The winner of the third edition of the Dior Prize for Young Talent was announced on July 15. The winner is Pamela Tulizo. Originally from Congo, the young photographer was awarded for “Double Identity”, a series of portraits that takes a mixed look at the visual identity of Kivu women.
Prix Dior: a 3rd edition that is entirely digital and hard-fought for
Each year, the Dior Prize for Young Talents rewards young prodigies in photography and the visual arts from around the world. Initiated by the famous Parisian fashion house, the competition is intended as a springboard for young shoots from the world’s leading training schools. For this third edition, Dior, in collaboration with the Luma Foundation and the École Nationale Supérieure d’Arles, had 14 candidates competing to express themselves freely on the theme: “Face to face”.
In previous editions, the winners’ works were unveiled during an exhibition called “The art of color” in Arles. This year, due to health restrictions linked to the coronavirus epidemic, the exhibition has been completely digitized. At the end of the exhibition and after consultation, the president of the jury, Viviane Sassen, and her team of Rachel Rose, Maja Hoffmann, Emma Lavigne, Simon Baker, Jérôme Pulis and Helena Christensen, awarded the prize to the Congolese artist Pamela Tulizo for her work entitled “Double Identity”.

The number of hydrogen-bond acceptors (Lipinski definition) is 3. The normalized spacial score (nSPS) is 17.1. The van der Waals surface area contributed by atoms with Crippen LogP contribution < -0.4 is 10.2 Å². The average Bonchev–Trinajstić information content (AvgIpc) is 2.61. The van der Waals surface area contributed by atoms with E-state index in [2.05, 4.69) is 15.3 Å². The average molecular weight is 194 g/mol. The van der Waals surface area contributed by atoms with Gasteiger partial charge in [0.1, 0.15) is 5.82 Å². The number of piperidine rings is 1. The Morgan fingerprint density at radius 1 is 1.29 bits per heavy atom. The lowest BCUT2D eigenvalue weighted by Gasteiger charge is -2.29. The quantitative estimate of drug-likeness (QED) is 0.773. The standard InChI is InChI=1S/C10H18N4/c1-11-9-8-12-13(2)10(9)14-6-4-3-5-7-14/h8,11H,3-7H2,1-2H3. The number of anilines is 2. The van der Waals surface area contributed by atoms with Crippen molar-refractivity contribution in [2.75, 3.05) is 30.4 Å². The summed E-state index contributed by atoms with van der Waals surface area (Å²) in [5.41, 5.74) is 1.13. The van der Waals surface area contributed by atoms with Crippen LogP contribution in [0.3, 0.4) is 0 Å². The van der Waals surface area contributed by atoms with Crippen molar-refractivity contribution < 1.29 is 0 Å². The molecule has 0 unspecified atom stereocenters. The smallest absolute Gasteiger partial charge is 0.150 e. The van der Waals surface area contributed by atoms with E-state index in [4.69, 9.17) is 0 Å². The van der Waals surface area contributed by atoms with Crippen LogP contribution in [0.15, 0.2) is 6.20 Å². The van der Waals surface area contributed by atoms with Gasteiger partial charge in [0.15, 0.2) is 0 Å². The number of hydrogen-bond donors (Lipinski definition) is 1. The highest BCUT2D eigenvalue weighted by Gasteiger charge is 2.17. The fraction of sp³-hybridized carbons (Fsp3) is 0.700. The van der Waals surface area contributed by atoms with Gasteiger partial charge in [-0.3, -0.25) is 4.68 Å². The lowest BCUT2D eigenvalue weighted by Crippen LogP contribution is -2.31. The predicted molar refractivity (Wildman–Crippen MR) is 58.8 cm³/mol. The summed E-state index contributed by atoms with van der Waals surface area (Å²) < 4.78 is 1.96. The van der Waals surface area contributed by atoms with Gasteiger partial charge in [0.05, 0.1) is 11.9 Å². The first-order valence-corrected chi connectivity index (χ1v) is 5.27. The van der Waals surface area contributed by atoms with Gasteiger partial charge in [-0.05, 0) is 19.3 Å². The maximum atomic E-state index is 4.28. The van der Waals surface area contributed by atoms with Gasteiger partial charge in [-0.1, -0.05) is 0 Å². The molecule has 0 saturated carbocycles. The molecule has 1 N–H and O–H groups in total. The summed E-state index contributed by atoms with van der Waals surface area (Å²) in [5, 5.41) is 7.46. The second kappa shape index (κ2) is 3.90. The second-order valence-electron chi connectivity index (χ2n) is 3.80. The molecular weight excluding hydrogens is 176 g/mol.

Double identity: the Kivu woman in all her states
Pamela Tulizo proposed to the jury a series of photographs of women in the Goma region of North Kivu, through which she protested against the negative image presented by the international media of women in this Congolese region. Women are often portrayed as poor, prey to civil war and health crises. The winner of the Dior prize therefore photographed them, contrasting this devaluing representation with their assets as beautiful and fighting women, fighting daily against the social injustice of which they are victims.
From journalism to committed photography…
Pamela Tulizo is a journalist by training. However, her passion for photography has taken over her basic training since 2015 when she was introduced to low techniques. Despite the reluctance of her family who considers that photography is a man’s job, she then committed herself to follow several trainings in the field.
For the Dior prize, she represented the Market Photo Workshop School in Johannesburg, where she now lives and works. Being the only African entrant, her work focused on the socio-political instability of her region seduced the jury. In addition to the 10,000 euro prize, this first prize includes a collaboration with the prestigious French haute-couture house.
For the young photographer, this award is seen as an opportunity to reshape her artistic work in order to actively participate in the struggle for the emancipation of African women.